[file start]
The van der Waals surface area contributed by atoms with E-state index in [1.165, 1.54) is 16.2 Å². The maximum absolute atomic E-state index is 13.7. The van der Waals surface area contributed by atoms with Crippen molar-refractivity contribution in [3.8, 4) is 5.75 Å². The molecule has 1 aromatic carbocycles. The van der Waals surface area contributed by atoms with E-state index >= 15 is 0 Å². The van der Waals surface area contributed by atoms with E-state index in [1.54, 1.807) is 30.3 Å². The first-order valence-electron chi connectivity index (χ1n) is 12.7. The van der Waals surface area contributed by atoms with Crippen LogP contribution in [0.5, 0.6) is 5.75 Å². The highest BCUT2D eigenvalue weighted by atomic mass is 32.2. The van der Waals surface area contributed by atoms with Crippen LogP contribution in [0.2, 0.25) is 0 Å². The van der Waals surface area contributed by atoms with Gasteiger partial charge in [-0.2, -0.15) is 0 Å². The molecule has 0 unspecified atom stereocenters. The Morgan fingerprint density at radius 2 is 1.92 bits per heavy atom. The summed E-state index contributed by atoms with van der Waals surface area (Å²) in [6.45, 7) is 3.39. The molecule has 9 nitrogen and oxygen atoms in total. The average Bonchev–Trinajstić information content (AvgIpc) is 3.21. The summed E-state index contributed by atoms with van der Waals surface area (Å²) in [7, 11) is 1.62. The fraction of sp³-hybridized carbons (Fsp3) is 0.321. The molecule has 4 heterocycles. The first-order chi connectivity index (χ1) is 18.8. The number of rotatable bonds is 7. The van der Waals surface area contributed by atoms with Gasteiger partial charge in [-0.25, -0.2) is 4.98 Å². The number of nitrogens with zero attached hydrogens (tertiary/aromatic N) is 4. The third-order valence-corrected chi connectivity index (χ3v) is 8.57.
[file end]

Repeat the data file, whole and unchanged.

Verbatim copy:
The van der Waals surface area contributed by atoms with E-state index in [1.165, 1.54) is 16.2 Å². The maximum absolute atomic E-state index is 13.7. The van der Waals surface area contributed by atoms with Crippen molar-refractivity contribution in [3.8, 4) is 5.75 Å². The molecule has 1 aromatic carbocycles. The van der Waals surface area contributed by atoms with E-state index >= 15 is 0 Å². The van der Waals surface area contributed by atoms with E-state index in [1.54, 1.807) is 30.3 Å². The first-order valence-electron chi connectivity index (χ1n) is 12.7. The van der Waals surface area contributed by atoms with Crippen LogP contribution in [0.5, 0.6) is 5.75 Å². The highest BCUT2D eigenvalue weighted by atomic mass is 32.2. The van der Waals surface area contributed by atoms with Crippen LogP contribution in [0.2, 0.25) is 0 Å². The van der Waals surface area contributed by atoms with Gasteiger partial charge in [-0.2, -0.15) is 0 Å². The molecule has 0 unspecified atom stereocenters. The Morgan fingerprint density at radius 2 is 1.92 bits per heavy atom. The summed E-state index contributed by atoms with van der Waals surface area (Å²) in [6.45, 7) is 3.39. The molecule has 9 nitrogen and oxygen atoms in total. The average Bonchev–Trinajstić information content (AvgIpc) is 3.21. The summed E-state index contributed by atoms with van der Waals surface area (Å²) in [7, 11) is 1.62. The fraction of sp³-hybridized carbons (Fsp3) is 0.321. The molecule has 4 heterocycles. The first-order chi connectivity index (χ1) is 18.8. The number of rotatable bonds is 7. The van der Waals surface area contributed by atoms with Gasteiger partial charge in [-0.25, -0.2) is 4.98 Å². The number of nitrogens with zero attached hydrogens (tertiary/aromatic N) is 4. The third-order valence-corrected chi connectivity index (χ3v) is 8.57.